C++

Discussion in 'Scripting & Programming' started by Mof, Jul 10, 2008.

  1. Mof

    Mof Megabyte Poster

    526
    2
    49
    as I see it vector arrays have the advantage that the size can be changed as the program requires.
     
    WIP: C++ and A+
  2. dmarsh

    dmarsh Petabyte Poster

    4,086
    413
    219
    Vectors can grow dynamically to meet the needs of the application, a native C style array cannot.

    Aside from that they are very similar, except the vector fits better with the functional programming design of the STL.

    Theres also some subtle bugs people introduce with arrays like not using array delete :-

    Once you start using vectors (and the other STL collections) you will really wonder how you lived without them.

    There is the phrase 'standing on the shoulders of giants', frequently C++ developers are standing on each others toes. There is no real need to reinvent the wheel, its good to know datastructures and algorithms but the STL encompasses all that knowledge in a neat little package.

    If you don't like the look of the template syntax you can always use a few typedefs too!
     
  3. hbroomhall

    hbroomhall Petabyte Poster Gold Member

    6,623
    115
    224
    While I like vectors, I used to dynamically grow arrays in old C code - realloc() was fine for this. Messy to do and great care was needed, but it could be done. Wrapping this in the way that STL does (and similar in other languages) makes this far more stable to use!

    Harry.
     
    Certifications: ECDL A+ Network+ i-Net+
    WIP: Server+
  4. Mathematix

    Mathematix Megabyte Poster

    969
    35
    74
    Vectors are part of the Standard Template Library (STL) which provides a suite of generic structures with associated functionality not seen for the likes of the standard C arrays that we all were introduced to. What does it mean to be called a 'Standard Template library'? What does this name actually mean? Well, in C++ a template is a generic sructure with associated routines that can be instantiated with any scalar defined type, for instance taking the most basic example of an STL container (being the vector), you can have:

    Code:
    vector<int> iVec;        // An integer vector.
    vector<float> fVec;     // A float vector.
    vector<char> CVect;   // A character vector.
    
    The vector is an example of a container that inherets specific features associated with its intended use from the STL. It is a one-dimentional array to which the programmer can dynamically extend, reduce, clear, check the status of, etc. Simply by calling templated functions associated with that container. If you are using the Visual Studio IDE you should be able to take an example program from this thread and view the list of iterators, functors, etc. associated with the container being the 'vector' in this case by typing the following code somewhere in your source:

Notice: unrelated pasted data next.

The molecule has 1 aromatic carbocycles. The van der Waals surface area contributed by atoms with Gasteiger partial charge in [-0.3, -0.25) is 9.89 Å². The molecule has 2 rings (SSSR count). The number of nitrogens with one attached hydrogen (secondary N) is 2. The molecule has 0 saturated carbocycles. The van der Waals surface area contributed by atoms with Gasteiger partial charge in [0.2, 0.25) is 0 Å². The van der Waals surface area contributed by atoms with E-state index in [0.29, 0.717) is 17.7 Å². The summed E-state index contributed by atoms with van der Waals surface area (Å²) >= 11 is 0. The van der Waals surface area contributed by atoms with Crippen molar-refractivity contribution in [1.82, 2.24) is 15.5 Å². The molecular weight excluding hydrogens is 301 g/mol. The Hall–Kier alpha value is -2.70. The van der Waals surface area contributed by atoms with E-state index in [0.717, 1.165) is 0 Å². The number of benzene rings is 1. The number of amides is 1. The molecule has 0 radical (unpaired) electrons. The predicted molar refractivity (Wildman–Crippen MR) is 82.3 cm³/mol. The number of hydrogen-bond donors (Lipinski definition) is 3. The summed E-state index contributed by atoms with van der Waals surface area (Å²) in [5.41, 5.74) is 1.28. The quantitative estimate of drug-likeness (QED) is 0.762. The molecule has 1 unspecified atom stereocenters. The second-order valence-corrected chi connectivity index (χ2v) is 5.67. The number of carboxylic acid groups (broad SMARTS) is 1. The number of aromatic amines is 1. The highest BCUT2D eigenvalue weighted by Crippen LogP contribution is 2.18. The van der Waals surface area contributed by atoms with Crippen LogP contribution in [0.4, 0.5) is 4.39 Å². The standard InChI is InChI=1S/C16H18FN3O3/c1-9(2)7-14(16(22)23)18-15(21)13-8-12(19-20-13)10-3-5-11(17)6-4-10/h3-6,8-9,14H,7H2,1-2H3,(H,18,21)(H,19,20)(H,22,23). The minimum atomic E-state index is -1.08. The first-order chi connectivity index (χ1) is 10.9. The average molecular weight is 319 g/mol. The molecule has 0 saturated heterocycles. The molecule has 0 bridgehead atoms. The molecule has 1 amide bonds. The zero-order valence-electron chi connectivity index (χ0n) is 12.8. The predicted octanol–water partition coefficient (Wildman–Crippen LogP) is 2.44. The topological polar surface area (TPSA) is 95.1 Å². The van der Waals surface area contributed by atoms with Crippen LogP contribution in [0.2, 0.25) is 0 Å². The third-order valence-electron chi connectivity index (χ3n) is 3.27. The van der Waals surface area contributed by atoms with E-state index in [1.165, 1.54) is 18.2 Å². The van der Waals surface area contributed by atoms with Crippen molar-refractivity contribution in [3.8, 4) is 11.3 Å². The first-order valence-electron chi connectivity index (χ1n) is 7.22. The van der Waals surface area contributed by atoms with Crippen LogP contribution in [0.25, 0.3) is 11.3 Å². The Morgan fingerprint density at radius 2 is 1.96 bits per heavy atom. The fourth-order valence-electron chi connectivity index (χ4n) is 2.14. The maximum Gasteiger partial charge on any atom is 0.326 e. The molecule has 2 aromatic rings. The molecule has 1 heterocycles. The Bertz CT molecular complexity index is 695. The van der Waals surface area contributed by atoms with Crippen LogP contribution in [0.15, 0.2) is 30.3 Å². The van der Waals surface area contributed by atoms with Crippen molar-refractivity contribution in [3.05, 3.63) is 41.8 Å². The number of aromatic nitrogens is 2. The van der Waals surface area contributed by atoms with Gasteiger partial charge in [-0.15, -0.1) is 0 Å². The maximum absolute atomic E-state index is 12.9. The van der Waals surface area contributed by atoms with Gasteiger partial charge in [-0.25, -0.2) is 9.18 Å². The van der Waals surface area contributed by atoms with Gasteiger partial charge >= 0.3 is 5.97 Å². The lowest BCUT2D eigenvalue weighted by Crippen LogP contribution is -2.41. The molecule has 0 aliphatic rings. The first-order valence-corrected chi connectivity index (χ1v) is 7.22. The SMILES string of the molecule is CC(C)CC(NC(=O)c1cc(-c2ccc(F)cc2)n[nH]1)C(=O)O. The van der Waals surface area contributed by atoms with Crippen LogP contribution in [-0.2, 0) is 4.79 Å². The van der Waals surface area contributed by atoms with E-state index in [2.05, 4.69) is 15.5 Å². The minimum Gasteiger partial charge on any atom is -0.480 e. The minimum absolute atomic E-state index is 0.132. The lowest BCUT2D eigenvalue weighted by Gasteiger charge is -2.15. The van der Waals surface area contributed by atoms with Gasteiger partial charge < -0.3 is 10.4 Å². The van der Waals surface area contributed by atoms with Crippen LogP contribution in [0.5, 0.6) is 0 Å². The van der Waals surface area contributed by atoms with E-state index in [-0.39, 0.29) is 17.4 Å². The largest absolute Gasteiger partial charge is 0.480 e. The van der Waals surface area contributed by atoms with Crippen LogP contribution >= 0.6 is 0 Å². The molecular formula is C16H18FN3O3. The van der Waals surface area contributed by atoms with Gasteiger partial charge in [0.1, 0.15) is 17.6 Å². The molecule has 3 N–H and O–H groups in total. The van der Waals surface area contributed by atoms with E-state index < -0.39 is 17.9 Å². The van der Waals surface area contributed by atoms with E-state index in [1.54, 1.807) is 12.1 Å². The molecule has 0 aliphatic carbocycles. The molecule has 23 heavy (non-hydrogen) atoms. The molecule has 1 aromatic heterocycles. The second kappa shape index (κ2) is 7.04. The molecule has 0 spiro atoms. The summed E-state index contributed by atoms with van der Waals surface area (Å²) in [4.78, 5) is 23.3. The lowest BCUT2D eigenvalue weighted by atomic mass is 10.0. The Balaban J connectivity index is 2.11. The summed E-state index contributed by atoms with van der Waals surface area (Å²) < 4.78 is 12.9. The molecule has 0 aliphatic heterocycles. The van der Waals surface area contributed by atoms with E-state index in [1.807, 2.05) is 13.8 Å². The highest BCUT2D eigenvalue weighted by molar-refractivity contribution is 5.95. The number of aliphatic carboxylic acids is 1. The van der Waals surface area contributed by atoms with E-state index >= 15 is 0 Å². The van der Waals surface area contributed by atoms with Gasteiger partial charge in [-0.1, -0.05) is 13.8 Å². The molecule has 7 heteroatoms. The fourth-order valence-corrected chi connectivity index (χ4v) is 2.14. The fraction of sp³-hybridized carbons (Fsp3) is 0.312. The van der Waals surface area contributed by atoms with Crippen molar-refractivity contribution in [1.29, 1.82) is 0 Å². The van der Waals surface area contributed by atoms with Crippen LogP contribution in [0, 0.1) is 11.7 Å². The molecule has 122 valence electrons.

Code:
    vector<int> iVec;
    iVec.			// Intellisense will kick in with a pulldown list of options at the point of the '.'
    
    When the programmer creates a standard array all of these features are not available to him/her, so they must explicitly code such functionality into their code. Even so, it still remains that the STL is not accepted by many programmers as the most efficient way to perform its tasks.

    The STL is a great big story that requires its own book to have a full overview. I've only skimmed over the surface here, but feel free to ask if you need anything clarifying. :)
     
    Certifications: BSc(Hons) Comp Sci, BCS Award of Merit
    WIP: Not doing certs. Computer geek.
  5. Mathematix

    Mathematix Megabyte Poster

    969
    35
    74
    Couldn't agree more.

    We still use the old C-style way of doing things simply because the underlying implementation of the STL is unreliable for our applications, and we work with very specific amounts of memory. :)
     
    Certifications: BSc(Hons) Comp Sci, BCS Award of Merit
    WIP: Not doing certs. Computer geek.
  6. dmarsh

    dmarsh Petabyte Poster

    4,086
    413
    219
    This is an excellent book on the STL :-

    http://www.amazon.com/C-Standard-Library-Tutorial-Reference/dp/0201379260

    Many people do not like to rely on the C standard library anymore. Many functions are non re-entrant.

    The C++ standard provides new and delete and array new[] and delete[] instead of the older C library malloc etc.
    The C library versions require pointer casts and do not call constructors, they do however provide realloc which C++ does not.

    http://www.codeproject.com/KB/tips/newandmalloc.aspx

    Dynamic memory is allocated off the heap, depending on the platform you could have multiple heaps with different properties.
    Depending on the context and what heap mangement you need will determine what library functions you should use.
    The STL vector abstracts the complexity for the common case and makes general code easier.

    Harry is correct in that wrapping common fucntionality in a tested library makes for a more reliable implementation. In fact this is exactly what the STL is, it was originally created at SGI for just this purpose.

    Most C++ programmers have written a variety of datastructures themselves but theres less need than ever now. I say that and I was an embedded programmer coding for devices with 1 MB RAM and 1 MB flash, we did not use the STL and created our own datastructures based largely on C primitives but this need is diminishing every year, people now have VM's and cut down SQL compliant databases on embedded devices !

    I also developed my own graph datastructure, again probably a waste of time these days. Look at Boost they provide many excellent extensions and some have been incorporated into TR1.
     
  7. Mathematix

    Mathematix Megabyte Poster

    969
    35
    74
    If CF wants to have such an arrangement I'd be happy to do my bit. :)
     
    Certifications: BSc(Hons) Comp Sci, BCS Award of Merit
    WIP: Not doing certs. Computer geek.
  8. Mathematix

    Mathematix Megabyte Poster

    969